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Community and convenience: Food pantry teams with delivery app to serve troops and veterans

Frank Cassella (left), a volunteer with the American Red Cross, and Cpt. Diana Bojorquez (middle), a company commander with the 104th Engineer Company, 36th Engineer Brigade from Fort Hood, Texas stack boxes of Meals, Ready-to-Eat (MRE) in La Marque, Texas in preparation to deliver life sustaining supplies Sep. 5. (Spc. Hubert D. Delany III / 22nd Mobile Public Affairs Detachment/U.S. Army)

Operation Phantom Support has always known that some people can’t get to its food pantry. Now a partnership with the delivery app JoyRun is helping to fill that gap.

Opened in 2014 and named for the “Phantom Warriors” of III Corps, Fort Hood’s highest headquarters, Phantom Support’s food pantry is open twice a week to active-duty military, honorably discharged veterans and first responders. Until the partnership launched Oct. 25, people had to show up at the pantry in downtown Killeen, Texas, and wait in line to receive food, said retired Sgt. 1st Class John Valentine III, CEO and founder of the nonprofit.

“Now you don’t have to have a car,” Valentine said. “You can just open an app and ask.”

Each pantry day, about 27 people do just that. That’s about 90 family members affiliated with the military getting much needed food, Valentine said. About 1,000 people a week visit Phantom Support and take home $30 to $40 worth of food.

Some of those unable to make it to pantry in person are moms with newborns or young children, families with only one vehicle and homebound or disabled veterans.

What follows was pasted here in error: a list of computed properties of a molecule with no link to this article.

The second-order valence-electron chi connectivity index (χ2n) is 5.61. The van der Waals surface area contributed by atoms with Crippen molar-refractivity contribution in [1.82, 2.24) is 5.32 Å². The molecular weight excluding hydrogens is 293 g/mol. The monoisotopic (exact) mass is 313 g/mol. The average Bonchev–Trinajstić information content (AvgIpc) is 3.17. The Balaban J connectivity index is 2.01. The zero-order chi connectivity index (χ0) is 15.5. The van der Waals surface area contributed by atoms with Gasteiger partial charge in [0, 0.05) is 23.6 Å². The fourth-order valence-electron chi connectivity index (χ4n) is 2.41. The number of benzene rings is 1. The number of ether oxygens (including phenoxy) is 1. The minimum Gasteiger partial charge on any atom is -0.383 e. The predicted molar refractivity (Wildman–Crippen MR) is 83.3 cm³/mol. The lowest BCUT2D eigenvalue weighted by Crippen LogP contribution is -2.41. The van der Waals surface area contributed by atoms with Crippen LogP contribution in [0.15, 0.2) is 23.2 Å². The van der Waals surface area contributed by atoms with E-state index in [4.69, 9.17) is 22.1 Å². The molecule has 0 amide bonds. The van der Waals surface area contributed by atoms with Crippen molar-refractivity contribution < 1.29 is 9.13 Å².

JoyRun, an errand-running smartphone app, is different from its competitors because it aims to build community, said Manish Rathi, JoyRun founder and CEO.

“More and more, technology is taking you away from connecting with people rather than connecting with people,” he said. “It fundamentally starts with the values and the mindset of the company. We stand for community more than we stand for convenience. Convenience comes naturally, but it is not about press a button and somebody shows up.”

Within the free-to-download app, users can post that they need something from a specific place or that they are heading somewhere and offer to pick up for anyone else. Other users can then offer to run for them, or join in to get something delivered. Runners can choose to deliver for free or charge up to $5 for the errand — significantly lower than what other delivery apps charge. Those receiving can leave a tip in the app.

The service builds off the idea of asking a neighbor for a cup of sugar, Rathi said. Grouping deliveries from one location to a single runner also lowers the delivery cost and allows the runners to earn more tips on a single errand.

Lilia Van Dyke joined JoyRun in November and is now a hired runner for the company. She can make her own schedule, and even brings her kids along when needed. While she’s mostly delivered meals from restaurants, Van Dyke has also delivered black leather gloves to a soldier in advance of a cold morning’s physical training; paper plates to soldiers at the Fort Hood gate so they could enjoy a donated turkey dinner on Thanksgiving; and medicine and diapers to moms at home with sick kids.